NEW YORK -- The adrenaline surged through Brett Gardner's system in the seconds immediately following his crash into the left-field wall, stamping an exclamation point on what felt like it could be remembered as one of the Yankees' biggest victories of the season.
Gardner expertly tracked Justin Smoak's bases-loaded, ninth-inning drive, rattling against the auxiliary scoreboard and feeling the ball pop out of his glove for an agonizing instant. As the ball fell safely back into the leather pocket, the Yankees on Tuesday could finally celebrate a seesaw 7-6 win over the Blue Jays that offered another boost to their unlikely postseason hopes.
"So much is going on at the same time; ball going in the glove, me hitting the wall. It was kind of loud," Gardner said. "I just wasn't sure. I was happy to look and see that it was in my glove. I was right on the wall. I think I pretty much hit the wall the same time the ball got to me. Timed it perfect, I guess."
Gardner gleefully embraced hulking rookie right fielder Aaron Judge, recalling that minutes before -- while manager Joe Girardi trudged to remove Dellin Betances from an outing in which he had thrown a season-high 40 pitches -- the 24-year-old rookie wandered across the outfield to remark how intense the game had become.
"My response to [Judge] was that it'd be more exciting if it were 7-4 and not 7-6," Gardner quipped. "But you know, he was excited about the moment -- and he's not the only one."
As the Yankees continue to dig out from their slow start, the victory marked their ninth in 13 games, establishing a high-water mark of seven games over .500. The Yanks remained 3 1/2 games back in the Wild Card, but are now just 4 1/2 out in the division, their smallest deficit since April 28.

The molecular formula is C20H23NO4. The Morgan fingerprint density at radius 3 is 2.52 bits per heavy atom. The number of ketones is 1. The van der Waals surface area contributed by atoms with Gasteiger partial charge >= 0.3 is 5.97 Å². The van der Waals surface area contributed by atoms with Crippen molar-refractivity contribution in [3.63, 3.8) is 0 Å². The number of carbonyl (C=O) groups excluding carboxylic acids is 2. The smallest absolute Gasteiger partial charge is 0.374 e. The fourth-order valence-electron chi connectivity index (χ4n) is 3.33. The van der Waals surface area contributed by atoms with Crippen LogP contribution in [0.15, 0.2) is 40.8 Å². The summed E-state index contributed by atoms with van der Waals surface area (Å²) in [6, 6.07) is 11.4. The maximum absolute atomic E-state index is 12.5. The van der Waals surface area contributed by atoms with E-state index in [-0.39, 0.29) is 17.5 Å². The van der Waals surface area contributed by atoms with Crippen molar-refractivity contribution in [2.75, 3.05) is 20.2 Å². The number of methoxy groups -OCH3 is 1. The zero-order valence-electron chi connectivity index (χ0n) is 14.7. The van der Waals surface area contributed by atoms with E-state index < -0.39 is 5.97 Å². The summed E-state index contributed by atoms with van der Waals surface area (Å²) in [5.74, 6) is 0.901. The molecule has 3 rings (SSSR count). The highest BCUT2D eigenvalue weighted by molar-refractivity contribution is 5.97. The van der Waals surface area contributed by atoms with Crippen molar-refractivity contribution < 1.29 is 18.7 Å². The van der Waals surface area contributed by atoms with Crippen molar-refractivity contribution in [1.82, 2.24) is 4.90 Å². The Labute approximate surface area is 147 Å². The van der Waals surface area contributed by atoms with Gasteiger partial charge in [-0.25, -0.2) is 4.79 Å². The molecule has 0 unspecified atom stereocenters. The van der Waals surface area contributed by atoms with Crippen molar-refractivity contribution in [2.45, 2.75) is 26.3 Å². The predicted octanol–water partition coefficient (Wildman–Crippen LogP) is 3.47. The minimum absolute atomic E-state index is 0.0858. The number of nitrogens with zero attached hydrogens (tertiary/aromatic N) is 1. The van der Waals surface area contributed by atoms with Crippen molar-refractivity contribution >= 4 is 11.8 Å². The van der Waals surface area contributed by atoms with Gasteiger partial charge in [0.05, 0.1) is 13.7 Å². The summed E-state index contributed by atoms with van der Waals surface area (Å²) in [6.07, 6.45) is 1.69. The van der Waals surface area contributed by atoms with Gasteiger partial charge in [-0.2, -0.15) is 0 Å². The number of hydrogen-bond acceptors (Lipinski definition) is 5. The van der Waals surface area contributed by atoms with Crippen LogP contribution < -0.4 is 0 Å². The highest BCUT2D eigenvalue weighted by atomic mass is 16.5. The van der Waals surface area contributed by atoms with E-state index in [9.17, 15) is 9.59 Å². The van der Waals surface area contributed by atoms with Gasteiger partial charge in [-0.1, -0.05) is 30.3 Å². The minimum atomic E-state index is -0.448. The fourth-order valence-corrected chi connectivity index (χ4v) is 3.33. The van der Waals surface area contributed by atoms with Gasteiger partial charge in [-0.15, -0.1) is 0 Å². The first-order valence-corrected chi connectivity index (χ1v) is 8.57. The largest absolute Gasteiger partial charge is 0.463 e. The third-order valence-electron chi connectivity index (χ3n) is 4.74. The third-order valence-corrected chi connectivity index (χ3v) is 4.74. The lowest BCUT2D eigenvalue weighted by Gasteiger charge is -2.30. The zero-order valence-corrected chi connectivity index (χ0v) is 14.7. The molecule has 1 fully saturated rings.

"I'm sure teams in front of us have taken notice," Gardner said. "I don't want to say we're scaring some people, but we're obviously playing better baseball, which is good to see."
They arrived there as Blake Parker picked up his unlikely first save in pinstripes, inheriting a bases-loaded mess from Betances. The closer had thrown 22 pitches over the last two days, recording seven outs against the Orioles and Blue Jays, but exhausted himself by needing nearly twice that number while retiring one Toronto batter.
Parker froze Kevin Pillar looking at a curveball for a called third strike, then held his breath as Smoak jumped on a first-pitch hook, launching it to deep left field.
"I feel like I hit it decent -- I barreled it," Smoak said. "I thought it had a chance."
Yankees third baseman Chase Headley said he believed Gardner would make the catch if Smoak's drive stayed in the park, but that wasn't necessarily a given.
"You don't see a lot of left-handers hit the ball out of the ballpark [to left], and I knew he hit it good," Headley said. "With the way the wind was blowing tonight, I really didn't know what it was going to do, but I knew if it stayed in, Brett was going to catch it."
When Gardner came down with the grab, Parker said his reaction was one of "sheer joy."
"I saw him jump up and I saw it kind of squirt out," Parker said. "I didn't know if he had thrown it up to himself in kind of astonishment that he caught it or what. But I saw it pop out and I saw it go back into his glove. I was just happy that he came down with it and we got the win."
Gardner saw it as redemption for a broken-bat Jose Bautista RBI single that he hadn't pursued aggressively enough in the fifth inning, a play that was rendered a footnote by the outcome. As for the final out? The Yankees might just have reason to remember that come October.
"I think we're in a better position now than we were four, five, six, eight weeks ago," Gardner said. "We're running out of time but we're playing good baseball, and hopefully we can keep it rolling."
Bryan Hoch has covered the Yankees for MLB.com since 2007. Follow him on Twitter @bryanhoch, on Facebook and read his MLBlog, Bombers Beat. This story was not subject to the approval of Major League Baseball or its clubs.